"WR6_gUnUj-ztiW07KQcOCnTel9A"/> Notes From Atlanta: May 2019

Saturday, May 18, 2019

There are No Progressives in Nigeria

By Farooq A. Kperogi, Ph.D.

Nigerian political lexicon is filled with glib and facile labels such as “liberal,” “progressive,” “conservative,” etc. It’s obvious, nevertheless, that neither the political class nor, in fact, the cultural elites have any informed understanding of the conceptual limits of these terms.

In Nigeria, for the most part, “progressive” has become the all-purpose term of esteem to deodorize filthy, crooked, and loud-mouthed politicians who nonetheless have untrammeled access to the news media. “Conservative” has also emerged as the choicest term of disesteem to slur politicians who are as reactionary, filthy, and corrupt as self-described “progressives” but who have no access to the media—or who have no capacity for, or interest in, shaping media narratives in their favor.

Let’s start by conceptualizing who a progressive or a liberal is. French philosopher Voltaire once said, “If you must converse with me, first define your terms”—or something to that effect.

Although there is no ironclad definitional unanimity in the conception of what constitutes a liberal or a progressive, no one disagrees that it refers to someone who is not limited to or by established, conventional, orthodox, or authoritarian attitudes, views, or dogmas; who is free from, or at least self-consciously recognizes the unacceptability of, bigotry.

The term is also used to denote a person who is amenable to proposals for reform, new ideas for progress, and is tolerant of the ideas and behavior of others. Generally speaking, it means one who is broad-minded, who is not invidiously wedded to his or her primordial identity to the detriment of others, and who is not held in check by the tyranny of received, often outmoded, wisdom.

Very few politicians in Nigeria come even remotely close to these ideals. Take, for instance, the corrupt, conscienceless clowns in the ruling All Progressives Congress (APC) who are a study in narrow-mindedness, ethnic insularity, religious bigotry, retrograde politics—and worse—but who fancy themselves as “progressives” and who tag others like them but who happen to be outside their fold as “conservatives.”

For instance, Bola Tinubu, Tunde Fashola, Yemi Osinbajo, and others, whose easy access to the media causes them to be seen as the poster boys of progressivism in contemporary Nigeria, are just as reactionary as any politician in the country. In several media interviews, they have made no pretenses about being ethnic bigots and about why they are self-interested enablers of Buhari’s fascist monocracy.

In October 2018, for example, Fashola told Yoruba voters to ignore Buhari’s incompetence and the corruption he enables and protects because, “A vote for Buhari in 2019 means a return of power to the South-West in 2023. I am sure you will vote wisely.” That’s backward, Stone-Age ethnic politics often associated with “conservatives.” Fashola did not even attempt to make the slightest pretense to cosmopolitanism and broad-mindedness, which are central to notions of progressive politics.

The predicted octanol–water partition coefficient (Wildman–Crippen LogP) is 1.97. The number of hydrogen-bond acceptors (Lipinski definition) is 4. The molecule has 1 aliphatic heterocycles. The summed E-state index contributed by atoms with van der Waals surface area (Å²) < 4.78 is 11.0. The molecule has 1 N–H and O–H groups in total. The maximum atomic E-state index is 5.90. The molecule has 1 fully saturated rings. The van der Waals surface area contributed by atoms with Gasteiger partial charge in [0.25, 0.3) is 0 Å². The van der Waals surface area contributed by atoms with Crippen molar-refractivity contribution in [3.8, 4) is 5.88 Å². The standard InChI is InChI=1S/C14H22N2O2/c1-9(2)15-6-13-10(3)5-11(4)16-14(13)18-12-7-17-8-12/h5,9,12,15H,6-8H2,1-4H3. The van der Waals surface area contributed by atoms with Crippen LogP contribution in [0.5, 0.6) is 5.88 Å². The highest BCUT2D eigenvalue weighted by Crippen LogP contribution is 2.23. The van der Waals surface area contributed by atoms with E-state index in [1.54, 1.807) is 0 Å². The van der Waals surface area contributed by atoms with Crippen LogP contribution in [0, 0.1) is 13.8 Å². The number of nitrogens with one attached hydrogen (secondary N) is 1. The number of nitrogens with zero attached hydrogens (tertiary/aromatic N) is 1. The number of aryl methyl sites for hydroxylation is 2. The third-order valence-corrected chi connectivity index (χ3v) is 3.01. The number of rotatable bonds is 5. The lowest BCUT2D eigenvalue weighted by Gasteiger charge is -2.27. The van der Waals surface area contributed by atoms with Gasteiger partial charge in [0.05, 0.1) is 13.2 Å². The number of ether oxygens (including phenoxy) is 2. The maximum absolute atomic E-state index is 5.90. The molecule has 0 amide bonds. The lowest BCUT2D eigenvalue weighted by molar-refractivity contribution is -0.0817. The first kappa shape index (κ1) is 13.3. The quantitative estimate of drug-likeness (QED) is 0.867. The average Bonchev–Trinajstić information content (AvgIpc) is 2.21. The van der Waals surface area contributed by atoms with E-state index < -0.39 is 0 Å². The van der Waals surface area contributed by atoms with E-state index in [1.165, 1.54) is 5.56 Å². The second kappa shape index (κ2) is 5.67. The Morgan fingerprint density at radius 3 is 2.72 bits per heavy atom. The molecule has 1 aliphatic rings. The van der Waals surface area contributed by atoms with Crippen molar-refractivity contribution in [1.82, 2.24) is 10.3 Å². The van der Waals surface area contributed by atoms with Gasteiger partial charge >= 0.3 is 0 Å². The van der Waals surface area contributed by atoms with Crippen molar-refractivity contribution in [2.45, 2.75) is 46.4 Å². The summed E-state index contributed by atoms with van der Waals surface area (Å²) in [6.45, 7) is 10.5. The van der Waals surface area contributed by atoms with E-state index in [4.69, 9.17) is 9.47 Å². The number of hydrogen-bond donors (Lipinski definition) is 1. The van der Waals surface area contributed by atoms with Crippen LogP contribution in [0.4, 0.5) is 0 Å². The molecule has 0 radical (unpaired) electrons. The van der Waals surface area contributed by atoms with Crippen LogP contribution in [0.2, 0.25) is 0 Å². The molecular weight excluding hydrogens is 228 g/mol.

In the United States, too, it’s traditional to draw a distinction between liberals and conservatives in every national debate. But unlike in Nigeria where everybody avoids the label “conservative” like a plague, here people who think they are conservative not only accept the label but flaunt it.

A conservative is generally understood to be a person who is impervious to change, who conforms to the standards and conventions of the power structure, who finds joy only in his or her ethnic, religious, and racial comfort zone, who is resistant to accepting others who are different from him or her,  and who is exclusivist and inward-looking.

In policy terms, the conceptions of progressivism and conservatism will most definitely differ from country to country. In the US, progressives champion universal health care, racial tolerance, renewable energy, acceptance of cultural, religious, and sexual minorities, etc. That explains why the liberal camp is the natural attraction for racial and religious minorities in the country.

In Nigeria, a progressive is someone who is able to transcend his or her ethnic and religious particularities and embrace others who are different from him or her, who defends and protects weak and vulnerable populations from the terror of the state, and who promotes justice, fairness, and equity for all.

In America, cultural conservatives resist racial equality, are in favor of excluding religious, cultural, and sexual minorities from mainstream society, are religious fundamentalists, want to control the choices women make with their bodies, and are generally ruthless, vulturistic capitalists who can suck the blood of a dead person if they are convinced that his blood has profit value.

I know of no politician in today’s Nigeria who isn’t a conservative by any definition of the term. Even so-called human rights activists, with a few exceptions, are ideologically indistinguishable from conservative politicians.

Conservatism is the easiest ideological disposition to gravitate to because it requires no effort. It comes from the human tendency to be at peace with the familiar and the predicable— and to be discomfited by the unknown and by the repudiation of settled certainties.

That is why although progressives are usually the drivers of innovation and of human progress, they are usually a minority who are never popular with mainstream society.  That was what Martin Luther King Jr meant when he once said, “The saving of our world from pending doom will come, not through the complacent adjustment of the conforming majority, but through the creative maladjustment of a nonconforming minority.”